Cork scientist says ‘in the absence of vaccination, mask the nation’

Cork scientist says ‘in the absence of vaccination, mask the nation’

Professor Sleator is encouraging the public to adopt the practice of carrying and wearing a DIY mask.

A Cork scientist who admits that he was sceptical about the use of face coverings amongst the public at the beginning of the Covid-19 outbreak is now urging the public to always carry a DIY facemask, and says "in the absence of vaccination, mask the nation".

Professor Roy Sleator, a biologist at the Cork Institute of Technology (CIT) said that as a scientist, he is naturally sceptical, but as the science around the use of masks has changed, so has his view on the issue.

“I am naturally sceptical and this scepticism initially extended to the use of masks in the fight against Covid-19. My main concerns focused on our dwindling supply of PPE – recommending that the general population wear masks, I felt, would put undue pressure on already stretched medical supply chains. Secondly, masks have little benefit if not properly worn.

“However, as the science evolved, the role that masks can potentially play in stopping the spread of SARS-CoV-2, the virus that causes Covid-19, became more and more obvious to me,” he said.

Now Professor Sleator is encouraging the public to adopt the practice of carrying and wearing a DIY mask.

“I would advise that everyone carry a mask at all times and wear it when needed, like having a pair of sunglasses for when the sun comes out,” he said.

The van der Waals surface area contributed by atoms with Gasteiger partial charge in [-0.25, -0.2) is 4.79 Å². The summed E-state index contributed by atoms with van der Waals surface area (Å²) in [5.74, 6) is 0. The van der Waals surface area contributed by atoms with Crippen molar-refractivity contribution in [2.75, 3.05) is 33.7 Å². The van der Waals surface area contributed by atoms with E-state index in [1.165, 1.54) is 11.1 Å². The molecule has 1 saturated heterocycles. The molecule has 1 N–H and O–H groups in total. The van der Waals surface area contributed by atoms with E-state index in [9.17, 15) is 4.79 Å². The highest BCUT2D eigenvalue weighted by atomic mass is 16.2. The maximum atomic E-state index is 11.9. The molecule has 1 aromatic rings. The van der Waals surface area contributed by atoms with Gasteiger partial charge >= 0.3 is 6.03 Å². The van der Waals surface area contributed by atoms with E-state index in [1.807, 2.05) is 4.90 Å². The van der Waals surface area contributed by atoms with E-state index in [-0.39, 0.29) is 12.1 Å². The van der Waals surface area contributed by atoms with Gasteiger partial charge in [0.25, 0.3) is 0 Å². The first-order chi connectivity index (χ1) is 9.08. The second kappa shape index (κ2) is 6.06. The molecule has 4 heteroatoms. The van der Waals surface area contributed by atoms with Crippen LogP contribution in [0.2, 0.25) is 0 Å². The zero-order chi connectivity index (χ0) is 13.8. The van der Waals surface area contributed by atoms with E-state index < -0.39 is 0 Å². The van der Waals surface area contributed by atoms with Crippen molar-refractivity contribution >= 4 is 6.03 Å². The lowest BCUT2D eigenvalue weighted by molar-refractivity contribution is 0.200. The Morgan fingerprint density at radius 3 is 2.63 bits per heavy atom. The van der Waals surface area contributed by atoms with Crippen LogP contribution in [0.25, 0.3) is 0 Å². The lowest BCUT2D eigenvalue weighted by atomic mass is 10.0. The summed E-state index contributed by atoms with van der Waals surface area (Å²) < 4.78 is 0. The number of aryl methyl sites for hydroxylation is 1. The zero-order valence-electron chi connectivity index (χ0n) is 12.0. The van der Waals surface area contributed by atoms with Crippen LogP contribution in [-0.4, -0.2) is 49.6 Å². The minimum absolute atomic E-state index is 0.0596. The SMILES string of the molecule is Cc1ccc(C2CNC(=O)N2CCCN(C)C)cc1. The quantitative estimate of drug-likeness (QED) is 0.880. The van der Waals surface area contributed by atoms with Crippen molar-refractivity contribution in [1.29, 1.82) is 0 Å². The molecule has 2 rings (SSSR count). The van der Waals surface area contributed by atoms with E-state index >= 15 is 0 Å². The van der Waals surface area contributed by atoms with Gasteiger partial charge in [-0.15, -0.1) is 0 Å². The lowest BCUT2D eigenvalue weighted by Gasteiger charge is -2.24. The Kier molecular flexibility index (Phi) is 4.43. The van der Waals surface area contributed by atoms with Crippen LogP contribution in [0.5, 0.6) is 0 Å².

Together with CIT physicists Niall Smith, Alan Giltinan and Steven Darby, Professor Sleator recently shared his views on how DIY face masks will likely play a role in stemming the spread of SARS-CoV-2 in the journal Future Microbiology.

They highlighted how several studies have shown that masks made from common household materials such as t-shirts and pillowcases are “at least partially effective in blocking viral spread".

Professor Sleator and his colleagues have secured funding from Science Foundation Ireland to look at which materials are best for DIY mask fabrication using instrumentation normally used to map stars in the galaxy.

"We are using instrumentation normally used to map stars in the galaxy to instead identify and quantify droplet spread during normal speech and coughing," he said. 

This work is currently ongoing. 

While the CIT biologist believes that everyone should carry and wear a mask as appropriate, he cautioned that masks will only work in combination with other measures.

“It is important to remember that masks are not a panacea; they should be appropriately donned and washed, if reusable. Also, masks are not a substitute for proper hand hygiene and social distancing, but when used in combination with these are an important weapon in our fight against Covid-19 -a bit like sunglasses together with sunscreen and a hat,” he said.

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